A friendly errand turned into an hour-long conversation or perhaps, more to the point, a therapy session. No lie-detector test was needed. By the end of the hour, Raskin sat back in his chair with his hands clasped behind his head.
“It just so happens there is a scholarship in environmental studies in our department, and it just so happens that the deadline is today,” he said. “And it just so happens no one has applied.”
In the next fifteen minutes, I applied and was accepted, and we designed a summer project for me to conduct through the Teton Science School. I would study tourist behavior in Grand Teton National Park.
The scholarship was for $500. With a quick phone call from Raskin, Grand Teton National Park agreed to pay me $3 a day and I went back to the Science School as their first official intern. I was also asked to conduct Saturday morning bird walks as a naturalist. My parents were both happy and worried for me.
“You said Major is a Democrat?” my father asked one more time. My entire family drove me up to the Science School, where I would be living for the summer. Ted and my father got along well. They both liked to argue. My mother was charming, softening the edges of both, and Joan missed nothing. Hands were shaken. My family left, and I walked to my own cabin to unpack my Levis, hiking boots, a few cowboy shirts, and books.
Toward the end of the summer, Ted and Joan and the students enrolled in the high school field course went on a seven-day backpacking trip in the Wind River range. I was invited to join them. High in the Titcomb Basin, Wyoming’s highest peak was in view: Gannett. We watched a coyote run up the snow field very near to its summit, stop, sit and look out at the view. In that moment, any boundaries I felt as a human being toward other creatures dissolved.
When we returned home, a skinned coyote was hanging by its neck from the crossbars of the ranch as we entered the school. Ted was driving the bus.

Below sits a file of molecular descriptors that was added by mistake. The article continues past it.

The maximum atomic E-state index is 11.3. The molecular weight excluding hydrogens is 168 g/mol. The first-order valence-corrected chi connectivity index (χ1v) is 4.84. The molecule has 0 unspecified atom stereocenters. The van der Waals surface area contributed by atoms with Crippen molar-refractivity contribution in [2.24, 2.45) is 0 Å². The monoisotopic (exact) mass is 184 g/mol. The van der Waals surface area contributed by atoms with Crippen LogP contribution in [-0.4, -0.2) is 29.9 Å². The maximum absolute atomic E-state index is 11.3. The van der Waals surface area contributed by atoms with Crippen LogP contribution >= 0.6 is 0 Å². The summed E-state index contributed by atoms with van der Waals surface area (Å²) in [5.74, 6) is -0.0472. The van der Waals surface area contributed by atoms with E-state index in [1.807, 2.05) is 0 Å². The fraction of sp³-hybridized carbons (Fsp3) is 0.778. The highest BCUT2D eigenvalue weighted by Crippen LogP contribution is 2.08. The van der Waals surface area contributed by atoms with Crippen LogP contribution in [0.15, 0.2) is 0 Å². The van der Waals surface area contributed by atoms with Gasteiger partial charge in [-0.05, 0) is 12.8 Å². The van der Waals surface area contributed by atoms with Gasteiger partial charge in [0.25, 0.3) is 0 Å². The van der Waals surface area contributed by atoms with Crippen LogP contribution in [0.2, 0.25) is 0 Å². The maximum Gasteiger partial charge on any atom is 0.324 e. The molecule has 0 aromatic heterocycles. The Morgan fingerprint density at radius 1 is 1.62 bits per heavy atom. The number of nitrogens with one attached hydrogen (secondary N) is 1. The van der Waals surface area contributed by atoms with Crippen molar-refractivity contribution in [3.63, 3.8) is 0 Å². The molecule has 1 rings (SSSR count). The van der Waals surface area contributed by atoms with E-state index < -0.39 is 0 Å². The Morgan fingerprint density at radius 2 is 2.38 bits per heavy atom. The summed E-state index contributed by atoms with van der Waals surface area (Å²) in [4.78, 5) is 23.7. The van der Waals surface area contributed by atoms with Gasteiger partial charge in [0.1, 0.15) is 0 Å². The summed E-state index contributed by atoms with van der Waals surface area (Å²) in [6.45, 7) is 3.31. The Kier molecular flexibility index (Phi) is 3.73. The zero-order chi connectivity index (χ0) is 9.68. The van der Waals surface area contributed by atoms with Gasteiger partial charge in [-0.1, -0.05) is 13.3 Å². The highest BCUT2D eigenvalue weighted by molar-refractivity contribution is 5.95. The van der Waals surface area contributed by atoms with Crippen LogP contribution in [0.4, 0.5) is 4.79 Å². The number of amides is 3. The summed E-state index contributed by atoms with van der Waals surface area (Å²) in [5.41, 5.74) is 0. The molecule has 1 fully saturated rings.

He stopped, got out, cut the rope with the buck knife always on his belt. The coyote was released into his arms. We all got out of the bus and circled around him.
“This used to be the Elbo Ranch,” he said. “Some of the old-timers don’t like what we’re doing.”
I wrote my grandmother a letter about this encounter. She wrote me back, enclosing an article by René Dubos titled “Mankind Does Become Better.” She underlined this passage: “Stability, comfort, and even high refinements are not enough to nourish human nature; the body survives but the spirit loses its vitality unless stimulated by new models created by imagination. Working out solutions for problems which have no transcendental meaning soon becomes boring. To keep really alive, men must raise their sights to some high purpose, best perhaps to one divorced from the satisfactions of animal appetites. Human life, like all other forms of life, is not concerned only with perpetuating itself and satisfying itself. It must surpass itself; otherwise, it becomes just a waiting for death.”
My grandmother wrote, “We evolve as human beings through our imagination and will. However hard it must have been for you to see this act of cruelty, view it as an insight into those who wielded the knife.”
Ted Major mentored me. Coyotes continue to mentor me. I still think about the man who skinned the coyote and the man who cut it off the beam, both using the same weapon, both equally powerful gestures. If one can mark a moment, this was mine. I became part of “the Coyote Clan.” I made a vow to the coyote who climbed Gannett Peak and the coyote who was murdered and martyred that I would not remain silent. I would speak.
Terry Tempest Williams is the author of “The Open Space of Democracy” and, most recently, “Finding Beauty in a Broken World.” She is the recipient of the 2010 David R. Brower Conservation Award for activism.